Are your teams struggling with making decisions by themselves? Or are management mailboxes packed with basic question emails? This might be a sign that your company culture is only skin-deep. If your employees understood the company’s core values and integrated them into their own behaviour, they can use them as guidance to make decisions independently, leading to the better results for your organisation.
“When employees are able to make decisions independently, it indicates that leadership has explained the strategic priorities of the team/company, and that employees understand how their core behaviors influence achieving those priorities.” – Catherine Spence
#4 – Rewarding expectations to rules
“He might be a bit moody from time to time but in the end he always delivers amazing results! We should consider him for a promotion.” Does this sound familiar? It is a perfect example of overlooking and even rewarding questionable behaviour in favour of the employee’s performance. A clear sign of a shallow company culture!
Accountability expert and keynote speaker Linda Galindo says this behaviour might occur in the ‘rock stars’ of your company:
“[You may see it] in the form of top performers who are not held to the same requirements as everyone else on the team. Often this behaviour is excused because of the results achieved.”
Typical excuses you could find include “He brings in more revenue so he can turn in his reports incomplete or late,” or “She does not have to attend meetings, she exceeds expectations and her team loves her.” If this sounds like your organisation it is advisable to have a conversation with your top performers to ensure that their behaviour backs up your core values and culture, especially because they often act as role models for other team members.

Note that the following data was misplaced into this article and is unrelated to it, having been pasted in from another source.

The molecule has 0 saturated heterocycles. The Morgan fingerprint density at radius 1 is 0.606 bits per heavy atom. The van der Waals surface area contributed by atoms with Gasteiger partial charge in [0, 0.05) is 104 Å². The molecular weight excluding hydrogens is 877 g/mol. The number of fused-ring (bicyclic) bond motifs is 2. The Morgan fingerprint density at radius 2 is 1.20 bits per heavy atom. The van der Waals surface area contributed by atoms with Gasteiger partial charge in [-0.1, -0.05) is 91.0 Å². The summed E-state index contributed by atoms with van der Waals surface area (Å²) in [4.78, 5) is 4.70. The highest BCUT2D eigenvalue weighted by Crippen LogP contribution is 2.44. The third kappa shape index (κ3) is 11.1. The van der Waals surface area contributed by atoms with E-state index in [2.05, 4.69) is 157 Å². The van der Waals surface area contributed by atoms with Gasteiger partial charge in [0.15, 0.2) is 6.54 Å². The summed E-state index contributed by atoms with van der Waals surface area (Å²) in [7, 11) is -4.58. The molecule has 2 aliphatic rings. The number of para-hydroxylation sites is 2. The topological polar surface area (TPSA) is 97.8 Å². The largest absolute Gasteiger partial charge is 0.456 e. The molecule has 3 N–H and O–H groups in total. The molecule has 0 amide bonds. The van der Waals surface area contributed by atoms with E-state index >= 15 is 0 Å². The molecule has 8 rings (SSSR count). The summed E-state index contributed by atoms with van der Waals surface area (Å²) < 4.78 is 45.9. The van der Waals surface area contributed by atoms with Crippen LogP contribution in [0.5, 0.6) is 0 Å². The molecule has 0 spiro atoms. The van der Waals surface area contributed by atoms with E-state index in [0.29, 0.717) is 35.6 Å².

#5 – Fragmented culture
We at CompanyMatch cannot emphasise ths point enough: A clear defined company culture is the key to success. Unfortunately, fuzzy, incomplete or wildly differing definitions are still a daily reality.
If you would ask 15-20 employees what the core values and priorities of your company culture are,
would you receive 2 or 3 consistent answers? Or 15 to 20 different ones?
If you get more than a handful of different answers it is highly likely that your culture is fragmented. This might be due to a lack of internal communication or from having too many core values for employees to really embrace. So take this as another sign to review your key core values or to rethink your internal communication strategy. Also, it might be a good strategy to conduct a survey among employees to determine the true essence of your organisation.
But how can you define your company’s culture successfully?
We had a closer look at the most essential points of an authentic corporate culture!
Did you ever ask yourself how the company culture affects the recruiting process? In our recent white paper “The true costs of a bad hire” we conducted in-depth research about this topic and many more! Please, feel free to fill out the form below to download our free research paper!